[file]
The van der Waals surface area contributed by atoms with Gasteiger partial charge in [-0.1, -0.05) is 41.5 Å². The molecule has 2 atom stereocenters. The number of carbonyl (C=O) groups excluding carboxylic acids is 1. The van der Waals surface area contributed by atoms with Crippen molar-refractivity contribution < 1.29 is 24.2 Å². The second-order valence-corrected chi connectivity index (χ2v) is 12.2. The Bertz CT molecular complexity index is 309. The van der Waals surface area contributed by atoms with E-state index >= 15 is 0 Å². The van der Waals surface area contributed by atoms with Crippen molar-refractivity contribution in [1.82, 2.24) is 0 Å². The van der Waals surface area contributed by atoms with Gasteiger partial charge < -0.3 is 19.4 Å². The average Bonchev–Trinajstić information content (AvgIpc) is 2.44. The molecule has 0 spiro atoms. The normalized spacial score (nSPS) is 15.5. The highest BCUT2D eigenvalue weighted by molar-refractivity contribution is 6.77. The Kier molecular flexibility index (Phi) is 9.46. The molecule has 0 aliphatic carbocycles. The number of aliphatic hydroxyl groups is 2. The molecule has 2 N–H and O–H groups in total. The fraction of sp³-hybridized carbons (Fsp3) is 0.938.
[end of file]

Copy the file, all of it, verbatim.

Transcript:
The van der Waals surface area contributed by atoms with Gasteiger partial charge in [-0.1, -0.05) is 41.5 Å². The molecule has 2 atom stereocenters. The number of carbonyl (C=O) groups excluding carboxylic acids is 1. The van der Waals surface area contributed by atoms with Crippen molar-refractivity contribution < 1.29 is 24.2 Å². The second-order valence-corrected chi connectivity index (χ2v) is 12.2. The Bertz CT molecular complexity index is 309. The van der Waals surface area contributed by atoms with E-state index >= 15 is 0 Å². The van der Waals surface area contributed by atoms with Crippen molar-refractivity contribution in [1.82, 2.24) is 0 Å². The van der Waals surface area contributed by atoms with Gasteiger partial charge < -0.3 is 19.4 Å². The average Bonchev–Trinajstić information content (AvgIpc) is 2.44. The molecule has 0 spiro atoms. The normalized spacial score (nSPS) is 15.5. The highest BCUT2D eigenvalue weighted by molar-refractivity contribution is 6.77. The Kier molecular flexibility index (Phi) is 9.46. The molecule has 0 aliphatic carbocycles. The number of aliphatic hydroxyl groups is 2. The molecule has 2 N–H and O–H groups in total. The fraction of sp³-hybridized carbons (Fsp3) is 0.938.